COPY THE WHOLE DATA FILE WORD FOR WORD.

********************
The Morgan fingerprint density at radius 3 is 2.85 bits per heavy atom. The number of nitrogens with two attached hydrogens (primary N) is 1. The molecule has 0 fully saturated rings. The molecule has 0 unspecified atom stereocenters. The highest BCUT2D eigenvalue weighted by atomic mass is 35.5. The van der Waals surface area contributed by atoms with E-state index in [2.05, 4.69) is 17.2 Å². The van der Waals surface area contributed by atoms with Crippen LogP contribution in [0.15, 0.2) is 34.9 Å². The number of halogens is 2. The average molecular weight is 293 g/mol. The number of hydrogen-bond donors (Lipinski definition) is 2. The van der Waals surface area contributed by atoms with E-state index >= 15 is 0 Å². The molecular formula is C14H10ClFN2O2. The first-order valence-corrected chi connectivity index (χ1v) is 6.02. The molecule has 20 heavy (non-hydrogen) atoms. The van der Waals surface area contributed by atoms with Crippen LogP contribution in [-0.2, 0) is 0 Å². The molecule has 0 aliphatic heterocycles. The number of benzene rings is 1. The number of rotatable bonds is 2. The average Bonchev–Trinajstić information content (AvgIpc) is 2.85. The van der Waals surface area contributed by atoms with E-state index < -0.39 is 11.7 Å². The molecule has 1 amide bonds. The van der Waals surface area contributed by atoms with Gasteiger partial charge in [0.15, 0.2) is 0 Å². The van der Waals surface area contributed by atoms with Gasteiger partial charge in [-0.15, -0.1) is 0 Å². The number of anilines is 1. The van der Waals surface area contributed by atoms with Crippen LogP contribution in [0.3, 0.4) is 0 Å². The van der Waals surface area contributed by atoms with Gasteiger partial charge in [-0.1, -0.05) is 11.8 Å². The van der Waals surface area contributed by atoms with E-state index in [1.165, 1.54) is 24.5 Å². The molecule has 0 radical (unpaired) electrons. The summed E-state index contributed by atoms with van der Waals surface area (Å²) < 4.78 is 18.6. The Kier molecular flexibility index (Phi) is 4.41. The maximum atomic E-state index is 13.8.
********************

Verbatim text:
The Morgan fingerprint density at radius 3 is 2.85 bits per heavy atom. The number of nitrogens with two attached hydrogens (primary N) is 1. The molecule has 0 fully saturated rings. The molecule has 0 unspecified atom stereocenters. The highest BCUT2D eigenvalue weighted by atomic mass is 35.5. The van der Waals surface area contributed by atoms with E-state index in [2.05, 4.69) is 17.2 Å². The van der Waals surface area contributed by atoms with Crippen LogP contribution in [0.15, 0.2) is 34.9 Å². The number of halogens is 2. The average molecular weight is 293 g/mol. The number of hydrogen-bond donors (Lipinski definition) is 2. The van der Waals surface area contributed by atoms with E-state index >= 15 is 0 Å². The molecular formula is C14H10ClFN2O2. The first-order valence-corrected chi connectivity index (χ1v) is 6.02. The molecule has 20 heavy (non-hydrogen) atoms. The van der Waals surface area contributed by atoms with Crippen LogP contribution in [-0.2, 0) is 0 Å². The molecule has 0 aliphatic heterocycles. The number of benzene rings is 1. The number of rotatable bonds is 2. The average Bonchev–Trinajstić information content (AvgIpc) is 2.85. The van der Waals surface area contributed by atoms with E-state index < -0.39 is 11.7 Å². The molecule has 1 amide bonds. The van der Waals surface area contributed by atoms with Gasteiger partial charge in [0.15, 0.2) is 0 Å². The van der Waals surface area contributed by atoms with Gasteiger partial charge in [-0.15, -0.1) is 0 Å². The number of anilines is 1. The van der Waals surface area contributed by atoms with Crippen LogP contribution in [0.3, 0.4) is 0 Å². The van der Waals surface area contributed by atoms with Gasteiger partial charge in [-0.1, -0.05) is 11.8 Å². The van der Waals surface area contributed by atoms with E-state index in [1.165, 1.54) is 24.5 Å². The molecule has 0 radical (unpaired) electrons. The summed E-state index contributed by atoms with van der Waals surface area (Å²) < 4.78 is 18.6. The Kier molecular flexibility index (Phi) is 4.41. The maximum atomic E-state index is 13.8.